The company ended the third quarter with $7.1 billion in real estate value on the balance sheet, while the value of 3 flagship stores alone might already surpass $5 billion, with the book value of these three stores probably running at just hundreds of millions. As such it is fair to say that the real value of the real estate more than covers the $7.4 billion in debt, with Macy's holding half a billion in cash as well.
Value - Real Estate & Profitability
The $7.1 billion reported real estate value (on the balance sheet) is vastly understated. The $21 billion number reported by Starboard looks ambitious, as so far roughly a billion has been monetized.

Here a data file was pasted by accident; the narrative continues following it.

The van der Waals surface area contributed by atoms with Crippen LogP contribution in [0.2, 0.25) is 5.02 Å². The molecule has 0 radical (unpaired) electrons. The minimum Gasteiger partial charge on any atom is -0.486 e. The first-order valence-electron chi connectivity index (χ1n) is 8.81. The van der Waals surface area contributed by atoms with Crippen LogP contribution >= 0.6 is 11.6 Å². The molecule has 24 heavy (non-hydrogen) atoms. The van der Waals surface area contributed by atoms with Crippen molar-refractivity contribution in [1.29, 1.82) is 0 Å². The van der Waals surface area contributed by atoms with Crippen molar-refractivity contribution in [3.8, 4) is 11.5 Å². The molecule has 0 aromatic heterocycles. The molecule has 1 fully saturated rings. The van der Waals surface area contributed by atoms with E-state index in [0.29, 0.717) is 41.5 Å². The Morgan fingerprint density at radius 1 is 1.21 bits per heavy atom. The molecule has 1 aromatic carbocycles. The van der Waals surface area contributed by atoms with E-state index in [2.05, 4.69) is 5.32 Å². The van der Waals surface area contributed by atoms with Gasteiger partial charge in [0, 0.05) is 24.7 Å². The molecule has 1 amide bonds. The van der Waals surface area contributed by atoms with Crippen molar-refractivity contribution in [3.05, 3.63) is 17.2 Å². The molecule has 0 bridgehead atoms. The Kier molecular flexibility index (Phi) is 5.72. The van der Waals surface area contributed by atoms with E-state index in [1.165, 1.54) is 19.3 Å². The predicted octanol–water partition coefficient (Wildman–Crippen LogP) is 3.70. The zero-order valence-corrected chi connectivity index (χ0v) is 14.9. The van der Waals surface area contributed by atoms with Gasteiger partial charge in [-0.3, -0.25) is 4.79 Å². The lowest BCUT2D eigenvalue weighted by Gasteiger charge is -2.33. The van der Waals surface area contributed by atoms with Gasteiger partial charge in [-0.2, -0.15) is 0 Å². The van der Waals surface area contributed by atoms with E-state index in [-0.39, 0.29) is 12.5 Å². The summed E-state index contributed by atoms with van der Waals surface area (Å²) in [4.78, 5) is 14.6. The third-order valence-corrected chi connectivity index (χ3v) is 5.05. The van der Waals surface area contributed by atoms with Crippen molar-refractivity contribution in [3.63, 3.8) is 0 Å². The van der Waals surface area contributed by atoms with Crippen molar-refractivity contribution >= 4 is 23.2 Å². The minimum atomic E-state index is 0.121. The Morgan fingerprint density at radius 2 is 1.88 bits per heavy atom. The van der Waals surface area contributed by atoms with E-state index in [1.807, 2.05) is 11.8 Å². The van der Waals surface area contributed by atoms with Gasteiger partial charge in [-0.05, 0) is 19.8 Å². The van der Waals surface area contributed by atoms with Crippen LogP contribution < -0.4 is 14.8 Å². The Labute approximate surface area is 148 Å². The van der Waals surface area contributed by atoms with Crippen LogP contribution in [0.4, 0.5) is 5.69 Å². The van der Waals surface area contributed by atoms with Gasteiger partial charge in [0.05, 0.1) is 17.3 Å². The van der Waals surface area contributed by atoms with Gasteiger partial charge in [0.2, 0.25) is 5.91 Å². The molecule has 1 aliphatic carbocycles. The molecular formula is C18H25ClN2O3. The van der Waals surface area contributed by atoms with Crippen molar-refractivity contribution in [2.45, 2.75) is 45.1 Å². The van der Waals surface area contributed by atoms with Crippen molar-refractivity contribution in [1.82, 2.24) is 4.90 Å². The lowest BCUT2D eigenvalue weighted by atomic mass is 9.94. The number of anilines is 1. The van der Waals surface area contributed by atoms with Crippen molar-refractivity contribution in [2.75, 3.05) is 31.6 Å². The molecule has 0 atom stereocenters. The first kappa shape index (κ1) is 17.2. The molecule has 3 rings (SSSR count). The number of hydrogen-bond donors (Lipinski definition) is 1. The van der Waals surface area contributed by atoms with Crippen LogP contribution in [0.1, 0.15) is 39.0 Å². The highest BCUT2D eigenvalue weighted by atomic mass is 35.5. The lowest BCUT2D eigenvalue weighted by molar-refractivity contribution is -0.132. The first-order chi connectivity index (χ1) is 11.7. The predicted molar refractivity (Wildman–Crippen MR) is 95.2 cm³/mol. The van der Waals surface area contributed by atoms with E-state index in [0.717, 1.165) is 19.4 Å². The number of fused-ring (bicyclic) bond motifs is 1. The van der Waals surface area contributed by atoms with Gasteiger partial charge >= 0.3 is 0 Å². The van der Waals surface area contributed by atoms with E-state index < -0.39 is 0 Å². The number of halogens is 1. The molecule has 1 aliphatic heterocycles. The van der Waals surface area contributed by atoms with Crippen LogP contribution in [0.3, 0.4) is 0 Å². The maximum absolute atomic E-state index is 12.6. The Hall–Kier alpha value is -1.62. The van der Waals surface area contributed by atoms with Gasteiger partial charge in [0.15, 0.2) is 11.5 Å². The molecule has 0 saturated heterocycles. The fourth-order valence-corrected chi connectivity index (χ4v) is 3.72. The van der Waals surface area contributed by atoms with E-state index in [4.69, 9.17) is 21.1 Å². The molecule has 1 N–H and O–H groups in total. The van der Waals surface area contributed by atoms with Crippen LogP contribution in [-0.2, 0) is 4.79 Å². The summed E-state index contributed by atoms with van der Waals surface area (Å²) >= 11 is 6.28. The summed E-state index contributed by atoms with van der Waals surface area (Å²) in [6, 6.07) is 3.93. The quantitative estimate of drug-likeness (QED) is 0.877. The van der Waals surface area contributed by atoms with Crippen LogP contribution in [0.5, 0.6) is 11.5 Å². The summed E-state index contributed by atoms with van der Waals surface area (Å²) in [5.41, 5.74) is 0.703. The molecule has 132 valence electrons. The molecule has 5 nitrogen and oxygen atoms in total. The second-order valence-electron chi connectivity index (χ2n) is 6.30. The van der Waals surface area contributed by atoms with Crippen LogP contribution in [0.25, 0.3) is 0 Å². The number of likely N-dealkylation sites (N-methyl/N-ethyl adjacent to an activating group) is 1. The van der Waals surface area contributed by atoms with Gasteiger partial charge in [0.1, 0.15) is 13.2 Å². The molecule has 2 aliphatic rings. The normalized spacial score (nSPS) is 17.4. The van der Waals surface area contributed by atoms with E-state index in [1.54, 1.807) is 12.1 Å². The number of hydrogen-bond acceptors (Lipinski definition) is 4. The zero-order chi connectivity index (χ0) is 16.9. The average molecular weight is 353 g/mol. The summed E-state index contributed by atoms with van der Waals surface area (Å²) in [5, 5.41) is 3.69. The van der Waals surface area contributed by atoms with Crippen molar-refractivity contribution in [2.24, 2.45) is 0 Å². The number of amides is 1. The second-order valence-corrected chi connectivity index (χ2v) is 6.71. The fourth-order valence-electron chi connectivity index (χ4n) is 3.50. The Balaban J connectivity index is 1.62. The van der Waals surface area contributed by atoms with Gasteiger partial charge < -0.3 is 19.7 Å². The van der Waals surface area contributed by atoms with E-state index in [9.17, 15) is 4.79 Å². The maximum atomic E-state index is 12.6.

If a $5.5 billion valuation for the three flagship stores is realistic, and the book value of these assets probably amounts to just half a billion orso, the realistic value of the real estate is anywhere between $12 billion (book value + excess value of the flagship stores) and a $20 billion number pegged by Starboard (corrected for recent sales). The final outcome depends on the fair value of the real estate in smaller cities, hard to measure for an outsider like me.
As such I see fair market value of the real estate anywhere between $12 and $20 billion. If the company were to divest the real estate and receive proceeds of $12 to $20 billion in a tax-efficient manner, it would have to pay market rents on these stores. Assuming a 5% rental yield, it would result in additional rent expenses of $600 million to a billion. On the flip side, these proceeds would allow Macy's to pay off all of its $7.5 billion in debt, allowing it to forego $350 million in annual interest expenses.